The Castle Inn eBook

This eBook from the Gutenberg Project consists of approximately 323 pages of information about The Castle Inn.

CHAPTER XXVIII

A ROUGH AWAKENING

Lord Almeric continued to vapour and romance as he mounted the stairs.  Mr. Pomeroy attended, sneering, at his heels.  The tutor followed, and longed to separate them.  He had his fears for the one and of the other, and was relieved when his lordship at the last moment hung back, and with a foolish chuckle proposed a plan that did more honour to his vanity than his taste.

‘Hist!’ he whispered.  ’Do you two stop outside a minute, and you’ll hear how kind she’ll be to me!  I’ll leave the door ajar, and then in a minute do you come in and roast her!  Lord, ‘twill be as good as a play!’

Mr. Pomeroy shrugged his shoulders.  ‘As you please,’ he growled.  ’But I have known a man go to shear and be shorn!’

Lord Almeric smiled loftily, and waiting for no more, winked to them, turned the handle of the door, and simpered in.

Had Mr. Thomasson entered with him, the tutor would have seen at a glance that he had wasted his fears; and that whatever trouble threatened brooded in a different quarter.  The girl, her face a blaze of excitement and shame and eagerness, stood in the recess of the farther window seat, as far from the door as she could go; her attitude the attitude of one driven into a corner.  And from that alone her lover should have taken warning.  But Lord Almeric saw nothing, feared nothing.  Crying ‘Most lovely Julia!’ he tripped forward to embrace her, and, the wine emboldening him, was about to clasp her in his arms, when she checked him by a gesture unmistakable even by a man in his flustered state.

‘My lord,’ she said hurriedly, yet in a tone of pleading—­and her head hung a little, and her cheeks began to flame.  ’I ask your forgiveness for having sent for you.  Alas, I have also to ask your forgiveness for a more serious fault.  One—­one which you may find it less easy to pardon,’ she added, her courage failing.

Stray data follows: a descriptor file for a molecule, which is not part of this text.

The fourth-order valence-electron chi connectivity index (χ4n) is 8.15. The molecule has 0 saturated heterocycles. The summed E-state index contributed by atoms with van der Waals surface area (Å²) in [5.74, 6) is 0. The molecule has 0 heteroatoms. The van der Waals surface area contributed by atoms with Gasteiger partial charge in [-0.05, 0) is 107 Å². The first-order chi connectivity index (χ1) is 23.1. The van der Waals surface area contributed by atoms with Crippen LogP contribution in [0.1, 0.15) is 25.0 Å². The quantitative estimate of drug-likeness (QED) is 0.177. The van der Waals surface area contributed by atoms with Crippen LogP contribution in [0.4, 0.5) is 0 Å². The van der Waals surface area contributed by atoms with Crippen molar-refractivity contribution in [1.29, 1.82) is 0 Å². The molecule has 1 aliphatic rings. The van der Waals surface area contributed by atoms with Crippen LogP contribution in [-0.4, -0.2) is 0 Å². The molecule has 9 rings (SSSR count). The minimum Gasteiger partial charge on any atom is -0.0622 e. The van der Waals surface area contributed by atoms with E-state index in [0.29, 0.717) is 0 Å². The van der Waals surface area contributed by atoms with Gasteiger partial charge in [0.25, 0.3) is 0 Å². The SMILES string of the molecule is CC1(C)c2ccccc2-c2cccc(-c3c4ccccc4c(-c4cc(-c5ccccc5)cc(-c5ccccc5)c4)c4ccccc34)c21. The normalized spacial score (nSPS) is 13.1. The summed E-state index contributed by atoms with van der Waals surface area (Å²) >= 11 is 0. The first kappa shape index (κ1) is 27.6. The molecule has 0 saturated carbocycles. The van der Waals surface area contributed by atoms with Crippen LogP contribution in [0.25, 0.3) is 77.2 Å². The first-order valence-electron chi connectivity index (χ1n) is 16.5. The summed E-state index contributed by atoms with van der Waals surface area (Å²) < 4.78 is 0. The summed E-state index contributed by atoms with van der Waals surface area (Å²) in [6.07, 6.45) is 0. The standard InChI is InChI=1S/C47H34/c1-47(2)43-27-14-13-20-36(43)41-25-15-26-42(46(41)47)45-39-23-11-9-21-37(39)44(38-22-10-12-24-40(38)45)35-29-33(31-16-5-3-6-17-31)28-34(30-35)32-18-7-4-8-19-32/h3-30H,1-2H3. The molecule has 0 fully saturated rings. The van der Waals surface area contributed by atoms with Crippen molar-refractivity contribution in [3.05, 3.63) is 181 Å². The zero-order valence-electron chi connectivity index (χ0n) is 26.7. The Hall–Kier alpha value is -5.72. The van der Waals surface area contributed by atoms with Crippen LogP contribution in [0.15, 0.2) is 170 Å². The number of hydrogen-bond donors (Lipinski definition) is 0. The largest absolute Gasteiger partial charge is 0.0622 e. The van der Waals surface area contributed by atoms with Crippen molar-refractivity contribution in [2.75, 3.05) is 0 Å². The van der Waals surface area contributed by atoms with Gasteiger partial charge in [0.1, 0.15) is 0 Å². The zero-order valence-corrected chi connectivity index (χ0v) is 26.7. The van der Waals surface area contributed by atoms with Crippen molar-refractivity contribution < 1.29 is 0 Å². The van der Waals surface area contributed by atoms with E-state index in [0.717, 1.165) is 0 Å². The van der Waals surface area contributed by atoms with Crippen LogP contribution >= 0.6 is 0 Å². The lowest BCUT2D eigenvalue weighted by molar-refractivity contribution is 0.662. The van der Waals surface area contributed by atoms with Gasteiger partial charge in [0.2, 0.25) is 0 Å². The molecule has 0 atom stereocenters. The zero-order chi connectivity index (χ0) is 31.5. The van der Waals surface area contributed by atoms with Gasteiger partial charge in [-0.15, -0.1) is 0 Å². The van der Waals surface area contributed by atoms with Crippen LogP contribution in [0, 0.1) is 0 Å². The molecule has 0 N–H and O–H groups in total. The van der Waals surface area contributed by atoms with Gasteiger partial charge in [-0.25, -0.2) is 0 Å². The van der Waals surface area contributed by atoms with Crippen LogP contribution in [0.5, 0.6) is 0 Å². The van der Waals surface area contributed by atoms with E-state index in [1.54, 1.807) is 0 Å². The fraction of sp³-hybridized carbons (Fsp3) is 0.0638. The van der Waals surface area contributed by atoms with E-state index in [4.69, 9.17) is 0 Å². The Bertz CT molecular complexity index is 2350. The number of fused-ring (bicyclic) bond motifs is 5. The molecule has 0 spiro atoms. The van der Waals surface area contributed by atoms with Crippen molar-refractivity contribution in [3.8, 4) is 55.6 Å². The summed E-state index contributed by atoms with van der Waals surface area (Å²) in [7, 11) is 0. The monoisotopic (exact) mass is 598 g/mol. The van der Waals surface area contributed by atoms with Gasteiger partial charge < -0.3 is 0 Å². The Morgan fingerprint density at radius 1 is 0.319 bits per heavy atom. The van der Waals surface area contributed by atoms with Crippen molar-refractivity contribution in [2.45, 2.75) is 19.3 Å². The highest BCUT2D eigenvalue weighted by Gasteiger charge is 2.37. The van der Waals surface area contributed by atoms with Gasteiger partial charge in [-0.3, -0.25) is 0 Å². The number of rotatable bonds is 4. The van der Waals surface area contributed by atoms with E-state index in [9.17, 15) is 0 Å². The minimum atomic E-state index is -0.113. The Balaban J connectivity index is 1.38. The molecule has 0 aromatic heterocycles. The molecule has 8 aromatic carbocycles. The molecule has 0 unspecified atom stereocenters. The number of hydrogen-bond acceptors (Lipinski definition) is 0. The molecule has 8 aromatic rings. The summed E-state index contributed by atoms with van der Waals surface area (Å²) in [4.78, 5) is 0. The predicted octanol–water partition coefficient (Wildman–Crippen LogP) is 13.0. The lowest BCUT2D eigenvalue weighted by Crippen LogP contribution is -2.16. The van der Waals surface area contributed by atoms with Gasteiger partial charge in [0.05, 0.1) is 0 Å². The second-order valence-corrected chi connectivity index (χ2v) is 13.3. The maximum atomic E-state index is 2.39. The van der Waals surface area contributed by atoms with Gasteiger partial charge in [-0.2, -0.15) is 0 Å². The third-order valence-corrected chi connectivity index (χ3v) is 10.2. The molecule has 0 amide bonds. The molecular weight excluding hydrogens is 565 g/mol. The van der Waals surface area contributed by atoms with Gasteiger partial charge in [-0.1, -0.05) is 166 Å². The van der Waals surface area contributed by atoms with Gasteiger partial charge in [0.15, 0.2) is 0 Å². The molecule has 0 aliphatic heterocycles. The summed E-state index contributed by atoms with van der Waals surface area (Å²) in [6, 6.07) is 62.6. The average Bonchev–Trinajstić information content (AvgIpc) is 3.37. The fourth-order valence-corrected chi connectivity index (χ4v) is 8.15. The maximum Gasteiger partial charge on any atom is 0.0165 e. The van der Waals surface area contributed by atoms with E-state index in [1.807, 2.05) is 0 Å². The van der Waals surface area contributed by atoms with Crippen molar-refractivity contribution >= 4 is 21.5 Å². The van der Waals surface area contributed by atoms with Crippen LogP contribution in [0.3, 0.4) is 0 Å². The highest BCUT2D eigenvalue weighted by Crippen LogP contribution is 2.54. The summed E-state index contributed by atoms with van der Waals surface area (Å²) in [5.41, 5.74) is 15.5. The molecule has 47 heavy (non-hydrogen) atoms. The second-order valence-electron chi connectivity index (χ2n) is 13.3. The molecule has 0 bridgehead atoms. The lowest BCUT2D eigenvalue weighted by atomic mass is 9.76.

‘Try me!’ the little beau answered with ardour; and he struck an attitude.  ‘What would I not forgive to the loveliest of her sex?’ And under cover of his words he made a second attempt to come within reach of her.

She waved him back.  ‘No!’ she said.  ‘You do not understand me.’

‘Understand?’ he cried effusively.  ’I understand enough to—­but why, my Chloe, these alarms, this bashfulness?  Sure,’ he spouted,

     ’How can I see you, and not love,
       While you as Opening East are fair? 
     While cold as Northern Blasts you prove,
       How can I love and not despair?’

And then, in wonder at his own readiness, ’S’help me! that’s uncommon clever of me,’ he said.  ’But when a man is in love with the most beautiful of her sex—­’

‘My lord!’ she cried, stamping the floor in her impatience.  ’I have something serious to say to you.  Must I ask you to return to me at another time?  Or will you be good enough to listen to me now?’

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The Castle Inn from Project Gutenberg. Public domain.
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